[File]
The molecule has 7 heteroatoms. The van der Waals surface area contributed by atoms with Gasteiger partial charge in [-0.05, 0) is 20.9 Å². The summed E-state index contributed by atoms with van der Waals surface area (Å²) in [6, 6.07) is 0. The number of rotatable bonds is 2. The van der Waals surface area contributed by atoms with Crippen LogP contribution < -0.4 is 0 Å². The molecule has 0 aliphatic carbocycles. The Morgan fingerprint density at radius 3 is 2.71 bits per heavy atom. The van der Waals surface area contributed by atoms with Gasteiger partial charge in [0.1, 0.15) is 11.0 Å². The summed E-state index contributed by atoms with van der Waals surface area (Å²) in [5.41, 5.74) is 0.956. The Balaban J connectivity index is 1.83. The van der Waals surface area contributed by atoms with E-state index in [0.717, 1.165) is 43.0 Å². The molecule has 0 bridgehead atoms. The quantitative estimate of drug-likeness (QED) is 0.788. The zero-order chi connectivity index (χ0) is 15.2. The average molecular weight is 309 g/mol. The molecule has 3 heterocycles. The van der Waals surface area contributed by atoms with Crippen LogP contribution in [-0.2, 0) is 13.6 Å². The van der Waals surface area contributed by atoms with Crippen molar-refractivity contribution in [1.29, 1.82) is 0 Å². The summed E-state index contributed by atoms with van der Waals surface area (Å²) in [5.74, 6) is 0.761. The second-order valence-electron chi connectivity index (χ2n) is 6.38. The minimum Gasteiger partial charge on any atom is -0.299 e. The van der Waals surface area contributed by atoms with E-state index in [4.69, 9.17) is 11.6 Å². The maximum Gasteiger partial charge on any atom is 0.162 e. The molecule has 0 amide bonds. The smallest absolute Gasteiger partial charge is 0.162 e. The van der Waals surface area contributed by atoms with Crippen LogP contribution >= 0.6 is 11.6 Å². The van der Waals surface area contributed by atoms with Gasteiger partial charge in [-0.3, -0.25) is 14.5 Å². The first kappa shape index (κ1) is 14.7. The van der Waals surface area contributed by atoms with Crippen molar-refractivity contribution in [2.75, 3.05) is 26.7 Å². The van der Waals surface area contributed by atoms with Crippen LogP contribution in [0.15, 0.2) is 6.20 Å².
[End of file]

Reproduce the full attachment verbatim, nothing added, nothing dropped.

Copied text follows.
The molecule has 7 heteroatoms. The van der Waals surface area contributed by atoms with Gasteiger partial charge in [-0.05, 0) is 20.9 Å². The summed E-state index contributed by atoms with van der Waals surface area (Å²) in [6, 6.07) is 0. The number of rotatable bonds is 2. The van der Waals surface area contributed by atoms with Crippen LogP contribution < -0.4 is 0 Å². The molecule has 0 aliphatic carbocycles. The Morgan fingerprint density at radius 3 is 2.71 bits per heavy atom. The van der Waals surface area contributed by atoms with Gasteiger partial charge in [0.1, 0.15) is 11.0 Å². The summed E-state index contributed by atoms with van der Waals surface area (Å²) in [5.41, 5.74) is 0.956. The Balaban J connectivity index is 1.83. The van der Waals surface area contributed by atoms with E-state index in [0.717, 1.165) is 43.0 Å². The molecule has 0 bridgehead atoms. The quantitative estimate of drug-likeness (QED) is 0.788. The zero-order chi connectivity index (χ0) is 15.2. The average molecular weight is 309 g/mol. The molecule has 3 heterocycles. The van der Waals surface area contributed by atoms with Crippen LogP contribution in [-0.2, 0) is 13.6 Å². The van der Waals surface area contributed by atoms with Crippen molar-refractivity contribution in [1.29, 1.82) is 0 Å². The summed E-state index contributed by atoms with van der Waals surface area (Å²) in [5.74, 6) is 0.761. The second-order valence-electron chi connectivity index (χ2n) is 6.38. The minimum Gasteiger partial charge on any atom is -0.299 e. The van der Waals surface area contributed by atoms with E-state index in [4.69, 9.17) is 11.6 Å². The maximum Gasteiger partial charge on any atom is 0.162 e. The molecule has 0 amide bonds. The smallest absolute Gasteiger partial charge is 0.162 e. The van der Waals surface area contributed by atoms with Crippen LogP contribution >= 0.6 is 11.6 Å². The van der Waals surface area contributed by atoms with Gasteiger partial charge in [-0.3, -0.25) is 14.5 Å². The first kappa shape index (κ1) is 14.7. The van der Waals surface area contributed by atoms with Crippen molar-refractivity contribution in [2.75, 3.05) is 26.7 Å². The van der Waals surface area contributed by atoms with Crippen LogP contribution in [0.15, 0.2) is 6.20 Å².